Astronomers find diversity in Ancient Universe
- Astronomers have charted the rise and fall of galaxies over 90 per cent of cosmic history
An international team of astronomers has built an accurate multi-coloured 3D map of galaxies showing them growing from faint beginnings to mature and majestic giants.
The FourSTar Galaxy Evolution Survey (ZFOURGE) has captured the light of over 70,000 galaxies and measured how far they are from our own Milky Way galaxy to create a snapshot of galaxies spanning more than 12 billion years.
“ZFOURGE provides crucial details of galaxies, such as their mass and distance. With this information we can more accurately trace the growth of galaxies over cosmic time and possibly uncover different growth pathways,” says Swinburne University of Technology PhD student and co-author Rebecca Allen.
The ZFOURGE team assembled a colourful photo-album using a new set of filters that are sensitive to infrared light. They took images during 45 nights at the 6.5 meter Magellan Telescope in Chile.
"Perhaps the most surprising result is that galaxies in the young Universe appear as diverse as they are today,” says Dr Caroline Straatman, recent graduate of Leiden University and lead author of a paper published in the Astrophysical Journal.
“The variety of galaxies in this survey helps us study whether nature or nurture is primarily responsible for the evolution of galaxies in the early Universe into massive galaxies with little to no star-formation that we find around our Milky-Way,” says fellow Swinburne PhD student and co-author Themiya Nanayakkara.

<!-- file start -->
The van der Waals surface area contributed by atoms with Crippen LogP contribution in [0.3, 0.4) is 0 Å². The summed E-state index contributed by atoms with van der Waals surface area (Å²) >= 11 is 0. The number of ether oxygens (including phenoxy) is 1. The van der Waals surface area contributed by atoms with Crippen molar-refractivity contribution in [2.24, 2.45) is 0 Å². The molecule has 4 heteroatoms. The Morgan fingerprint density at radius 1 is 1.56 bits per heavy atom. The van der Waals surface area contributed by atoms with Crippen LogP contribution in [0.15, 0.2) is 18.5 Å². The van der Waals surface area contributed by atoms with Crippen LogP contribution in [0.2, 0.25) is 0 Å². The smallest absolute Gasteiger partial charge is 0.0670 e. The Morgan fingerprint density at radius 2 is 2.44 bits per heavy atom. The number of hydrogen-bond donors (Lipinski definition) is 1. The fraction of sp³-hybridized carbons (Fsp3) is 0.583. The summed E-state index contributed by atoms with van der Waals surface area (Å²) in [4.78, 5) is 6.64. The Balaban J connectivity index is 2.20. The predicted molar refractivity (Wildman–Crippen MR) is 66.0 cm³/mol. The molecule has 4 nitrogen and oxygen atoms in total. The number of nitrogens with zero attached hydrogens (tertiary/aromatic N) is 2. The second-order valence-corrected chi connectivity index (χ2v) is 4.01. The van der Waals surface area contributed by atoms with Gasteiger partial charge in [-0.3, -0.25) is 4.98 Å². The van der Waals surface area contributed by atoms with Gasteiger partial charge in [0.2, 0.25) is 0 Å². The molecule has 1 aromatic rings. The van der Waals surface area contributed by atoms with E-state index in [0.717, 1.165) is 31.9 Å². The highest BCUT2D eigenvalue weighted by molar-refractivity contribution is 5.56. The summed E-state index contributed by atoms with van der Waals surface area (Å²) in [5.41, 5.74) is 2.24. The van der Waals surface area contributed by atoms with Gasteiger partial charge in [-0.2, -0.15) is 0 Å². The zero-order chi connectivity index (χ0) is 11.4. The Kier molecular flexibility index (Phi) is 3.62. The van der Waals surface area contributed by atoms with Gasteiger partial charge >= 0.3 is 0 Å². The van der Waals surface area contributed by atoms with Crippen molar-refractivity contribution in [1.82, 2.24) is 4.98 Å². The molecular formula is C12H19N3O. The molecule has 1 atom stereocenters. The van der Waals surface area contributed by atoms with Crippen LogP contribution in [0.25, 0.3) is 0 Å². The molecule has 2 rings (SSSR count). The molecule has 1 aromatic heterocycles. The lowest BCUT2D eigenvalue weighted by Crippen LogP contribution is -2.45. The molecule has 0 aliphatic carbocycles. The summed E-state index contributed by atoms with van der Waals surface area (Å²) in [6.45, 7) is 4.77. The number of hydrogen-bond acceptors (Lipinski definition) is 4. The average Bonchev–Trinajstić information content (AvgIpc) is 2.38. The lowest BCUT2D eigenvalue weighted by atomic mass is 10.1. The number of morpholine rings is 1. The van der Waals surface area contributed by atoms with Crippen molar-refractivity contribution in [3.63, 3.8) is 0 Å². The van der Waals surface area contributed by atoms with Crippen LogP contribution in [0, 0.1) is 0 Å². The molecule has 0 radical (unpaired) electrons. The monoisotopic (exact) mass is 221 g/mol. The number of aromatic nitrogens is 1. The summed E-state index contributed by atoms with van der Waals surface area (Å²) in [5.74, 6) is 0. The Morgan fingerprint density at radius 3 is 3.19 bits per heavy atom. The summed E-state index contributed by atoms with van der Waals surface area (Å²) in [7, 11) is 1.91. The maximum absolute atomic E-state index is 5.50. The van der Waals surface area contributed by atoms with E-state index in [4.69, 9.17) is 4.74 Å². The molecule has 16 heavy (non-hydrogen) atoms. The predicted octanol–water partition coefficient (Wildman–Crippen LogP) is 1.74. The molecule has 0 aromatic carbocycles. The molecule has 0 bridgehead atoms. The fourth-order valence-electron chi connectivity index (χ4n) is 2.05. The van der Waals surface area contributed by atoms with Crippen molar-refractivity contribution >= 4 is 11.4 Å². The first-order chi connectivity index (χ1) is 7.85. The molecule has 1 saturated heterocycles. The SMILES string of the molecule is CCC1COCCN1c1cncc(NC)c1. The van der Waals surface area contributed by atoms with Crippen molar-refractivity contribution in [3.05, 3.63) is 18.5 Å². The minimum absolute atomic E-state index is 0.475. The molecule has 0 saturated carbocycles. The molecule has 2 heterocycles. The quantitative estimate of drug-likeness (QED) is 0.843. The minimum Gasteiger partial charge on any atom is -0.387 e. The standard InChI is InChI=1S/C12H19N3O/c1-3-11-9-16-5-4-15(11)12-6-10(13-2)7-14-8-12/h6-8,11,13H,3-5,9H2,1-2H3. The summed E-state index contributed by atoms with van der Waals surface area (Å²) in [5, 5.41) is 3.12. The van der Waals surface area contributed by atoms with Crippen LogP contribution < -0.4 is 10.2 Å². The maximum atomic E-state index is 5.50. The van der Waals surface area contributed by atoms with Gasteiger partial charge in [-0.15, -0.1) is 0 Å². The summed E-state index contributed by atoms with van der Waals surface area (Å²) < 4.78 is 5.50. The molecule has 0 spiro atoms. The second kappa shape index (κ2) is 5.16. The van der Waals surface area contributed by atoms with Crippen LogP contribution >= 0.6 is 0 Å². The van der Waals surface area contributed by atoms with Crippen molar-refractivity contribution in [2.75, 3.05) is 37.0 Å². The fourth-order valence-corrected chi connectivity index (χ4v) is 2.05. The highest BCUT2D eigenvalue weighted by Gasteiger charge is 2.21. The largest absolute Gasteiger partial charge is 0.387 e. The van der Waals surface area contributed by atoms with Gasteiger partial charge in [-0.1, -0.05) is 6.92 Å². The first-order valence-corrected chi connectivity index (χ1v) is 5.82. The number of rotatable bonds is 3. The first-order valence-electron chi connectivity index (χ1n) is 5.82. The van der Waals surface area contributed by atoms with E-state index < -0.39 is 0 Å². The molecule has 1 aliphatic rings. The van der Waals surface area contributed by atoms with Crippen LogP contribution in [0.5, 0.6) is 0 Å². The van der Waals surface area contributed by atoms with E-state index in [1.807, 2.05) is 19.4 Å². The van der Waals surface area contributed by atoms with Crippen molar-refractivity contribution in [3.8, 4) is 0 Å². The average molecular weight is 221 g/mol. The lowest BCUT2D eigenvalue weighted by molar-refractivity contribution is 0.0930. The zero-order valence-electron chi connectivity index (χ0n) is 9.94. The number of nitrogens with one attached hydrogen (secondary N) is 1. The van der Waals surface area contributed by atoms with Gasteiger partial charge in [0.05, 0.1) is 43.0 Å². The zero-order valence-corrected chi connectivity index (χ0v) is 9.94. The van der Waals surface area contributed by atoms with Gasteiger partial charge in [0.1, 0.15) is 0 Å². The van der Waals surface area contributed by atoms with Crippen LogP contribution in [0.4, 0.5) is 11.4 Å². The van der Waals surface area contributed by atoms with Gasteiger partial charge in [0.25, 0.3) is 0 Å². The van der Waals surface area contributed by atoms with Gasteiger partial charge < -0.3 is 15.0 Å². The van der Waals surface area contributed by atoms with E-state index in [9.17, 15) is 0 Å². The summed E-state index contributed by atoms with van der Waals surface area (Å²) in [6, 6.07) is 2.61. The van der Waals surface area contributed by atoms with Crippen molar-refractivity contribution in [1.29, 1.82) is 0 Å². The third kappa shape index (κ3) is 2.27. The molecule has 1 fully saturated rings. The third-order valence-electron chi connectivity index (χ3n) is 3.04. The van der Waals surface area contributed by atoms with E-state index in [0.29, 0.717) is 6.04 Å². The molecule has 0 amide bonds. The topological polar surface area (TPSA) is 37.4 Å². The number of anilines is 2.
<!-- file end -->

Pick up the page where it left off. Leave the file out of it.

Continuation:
ZFOURGE is full of surprises
In the first images taken in the study, the team found one of the earliest examples of a galaxy cluster, a 'galaxy city' made up of a dense concentration of galaxies, which developed when the Universe was only three billion years old.
“This finding is much like discovering an ancient city that existed earlier than any other known city,” says co-author Dr Lee Spitler from Macquarie University in Sydney.
The deep 3D map also revealed young galaxies that existed 12.5 billion years ago where current technologies have only found a handful of such galaxies.
“The ZFOURGE team has already produced 15 published discoveries leading to an increased understanding of how galaxies evolve. These data will have a long lasting legacy value. We are excited to now release it to the community so that others can address outstanding problems in galaxy evolution,” says Swinburne co-author Dr Glenn Kacprzak.
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